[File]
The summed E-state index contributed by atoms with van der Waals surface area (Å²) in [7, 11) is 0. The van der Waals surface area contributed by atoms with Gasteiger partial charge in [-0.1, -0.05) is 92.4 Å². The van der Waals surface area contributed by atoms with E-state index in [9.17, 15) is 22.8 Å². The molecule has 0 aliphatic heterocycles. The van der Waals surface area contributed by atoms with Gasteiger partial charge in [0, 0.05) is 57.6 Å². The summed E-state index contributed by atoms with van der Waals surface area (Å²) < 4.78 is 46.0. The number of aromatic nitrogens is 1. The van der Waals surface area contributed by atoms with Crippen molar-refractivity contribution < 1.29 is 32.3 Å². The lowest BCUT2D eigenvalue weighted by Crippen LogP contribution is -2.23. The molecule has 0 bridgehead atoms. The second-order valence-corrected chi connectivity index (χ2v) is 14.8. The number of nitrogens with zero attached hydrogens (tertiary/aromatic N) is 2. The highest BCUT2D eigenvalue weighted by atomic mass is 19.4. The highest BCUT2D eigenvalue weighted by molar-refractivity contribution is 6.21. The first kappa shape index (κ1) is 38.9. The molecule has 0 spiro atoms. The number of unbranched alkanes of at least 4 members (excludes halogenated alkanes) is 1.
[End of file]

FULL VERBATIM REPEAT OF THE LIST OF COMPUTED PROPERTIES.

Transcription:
The summed E-state index contributed by atoms with van der Waals surface area (Å²) in [7, 11) is 0. The van der Waals surface area contributed by atoms with Gasteiger partial charge in [-0.1, -0.05) is 92.4 Å². The van der Waals surface area contributed by atoms with E-state index in [9.17, 15) is 22.8 Å². The molecule has 0 aliphatic heterocycles. The van der Waals surface area contributed by atoms with Gasteiger partial charge in [0, 0.05) is 57.6 Å². The summed E-state index contributed by atoms with van der Waals surface area (Å²) < 4.78 is 46.0. The number of aromatic nitrogens is 1. The van der Waals surface area contributed by atoms with Crippen molar-refractivity contribution < 1.29 is 32.3 Å². The lowest BCUT2D eigenvalue weighted by Crippen LogP contribution is -2.23. The molecule has 0 bridgehead atoms. The second-order valence-corrected chi connectivity index (χ2v) is 14.8. The number of nitrogens with zero attached hydrogens (tertiary/aromatic N) is 2. The highest BCUT2D eigenvalue weighted by atomic mass is 19.4. The highest BCUT2D eigenvalue weighted by molar-refractivity contribution is 6.21. The first kappa shape index (κ1) is 38.9. The molecule has 0 spiro atoms. The number of unbranched alkanes of at least 4 members (excludes halogenated alkanes) is 1.